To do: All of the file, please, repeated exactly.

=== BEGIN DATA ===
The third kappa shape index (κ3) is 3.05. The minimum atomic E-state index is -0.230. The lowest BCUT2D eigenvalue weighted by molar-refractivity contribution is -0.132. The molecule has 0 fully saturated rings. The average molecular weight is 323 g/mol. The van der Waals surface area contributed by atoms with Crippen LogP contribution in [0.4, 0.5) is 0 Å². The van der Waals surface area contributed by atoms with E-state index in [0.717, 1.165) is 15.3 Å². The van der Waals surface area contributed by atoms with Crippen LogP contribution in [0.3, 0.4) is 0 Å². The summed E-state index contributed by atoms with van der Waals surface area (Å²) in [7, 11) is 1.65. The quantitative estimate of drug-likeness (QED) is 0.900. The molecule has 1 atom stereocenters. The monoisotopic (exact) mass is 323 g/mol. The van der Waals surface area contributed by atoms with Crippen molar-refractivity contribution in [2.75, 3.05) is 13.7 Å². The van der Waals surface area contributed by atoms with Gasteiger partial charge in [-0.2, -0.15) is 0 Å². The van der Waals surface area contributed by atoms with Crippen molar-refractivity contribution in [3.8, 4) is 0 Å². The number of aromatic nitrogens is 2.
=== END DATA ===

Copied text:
The third kappa shape index (κ3) is 3.05. The minimum atomic E-state index is -0.230. The lowest BCUT2D eigenvalue weighted by molar-refractivity contribution is -0.132. The molecule has 0 fully saturated rings. The average molecular weight is 323 g/mol. The van der Waals surface area contributed by atoms with Crippen LogP contribution in [0.4, 0.5) is 0 Å². The van der Waals surface area contributed by atoms with E-state index in [0.717, 1.165) is 15.3 Å². The van der Waals surface area contributed by atoms with Crippen LogP contribution in [0.3, 0.4) is 0 Å². The summed E-state index contributed by atoms with van der Waals surface area (Å²) in [7, 11) is 1.65. The quantitative estimate of drug-likeness (QED) is 0.900. The molecule has 1 atom stereocenters. The monoisotopic (exact) mass is 323 g/mol. The van der Waals surface area contributed by atoms with Crippen molar-refractivity contribution in [2.75, 3.05) is 13.7 Å². The van der Waals surface area contributed by atoms with Gasteiger partial charge in [-0.2, -0.15) is 0 Å². The van der Waals surface area contributed by atoms with Crippen molar-refractivity contribution in [3.8, 4) is 0 Å². The number of aromatic nitrogens is 2.